House of Commons Hansard #4 of the 35th Parliament, 2nd Session. (The original version is on Parliament's site.) The word of the day was session.


Business Of The HouseGovernment Orders

10 a.m.

Windsor West Ontario


Herb Gray LiberalLeader of the Government in the House of Commons and Solicitor General of Canada


That, in order to facilitate the conduct of the business of the House in the Second Session of the Thirty- fifth Parliament, this House order as follows:

That, during the first thirty sitting days of the Second Session of the Thirty-fifth Parliament, whenever a Minister of the Crown, when proposing a motion for first reading of a bill states that the said bill is in the same form as a Government bill was at the time of prorogation of the First Session, and, whenever any Private Member, when proposing a motion for first reading of a public bill states that the said bill is in the same form as a private member's public bill that he or she introduced in the First Session, if the Speaker is satisfied that the said bill is in the same form as at prorogation, the said bill shall be deemed to have been considered and approved at all stages completed at the time of prorogation and shall stand, if necessary, on the Order Paper, or, as the case may be, referred to committee, at the same stage and under the same legislative procedural process at which it stood at the time of prorogation;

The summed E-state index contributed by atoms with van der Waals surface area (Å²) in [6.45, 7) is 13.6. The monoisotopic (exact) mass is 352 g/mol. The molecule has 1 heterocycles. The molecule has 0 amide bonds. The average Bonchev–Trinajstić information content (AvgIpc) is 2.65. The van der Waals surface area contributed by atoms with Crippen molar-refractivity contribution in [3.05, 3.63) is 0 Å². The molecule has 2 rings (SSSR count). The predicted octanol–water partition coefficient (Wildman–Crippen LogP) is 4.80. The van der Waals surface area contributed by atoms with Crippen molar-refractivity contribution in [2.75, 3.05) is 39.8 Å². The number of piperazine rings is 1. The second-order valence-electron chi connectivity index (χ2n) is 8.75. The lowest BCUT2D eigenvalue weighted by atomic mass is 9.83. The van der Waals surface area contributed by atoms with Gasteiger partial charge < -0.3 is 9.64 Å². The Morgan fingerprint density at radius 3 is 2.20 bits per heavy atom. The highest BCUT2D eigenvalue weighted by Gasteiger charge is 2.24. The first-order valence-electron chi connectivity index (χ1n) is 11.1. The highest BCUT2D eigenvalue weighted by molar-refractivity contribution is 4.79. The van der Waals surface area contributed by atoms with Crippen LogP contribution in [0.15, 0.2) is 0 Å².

Provided that any evidence adduced by any committee with regard to any bill in the First Session of the Thirty-fifth Parliament that is affected by this Order shall be deemed to have been laid upon the Table, and, as the case may be, referred to the appropriate committee;

Provided that, if this Order is applied to any bill, the consideration of which had been completed in the House of Commons, but which was before the Senate at the time of prorogation, the said bill shall be deemed to have been introduced, completed at all stages and passed by the House of Commons in the present session; and

That, for the remainder of the calendar year 1996, Standing Order 81 shall be amended as follows:

  1. Section (4) is suspended and the following substituted therefor: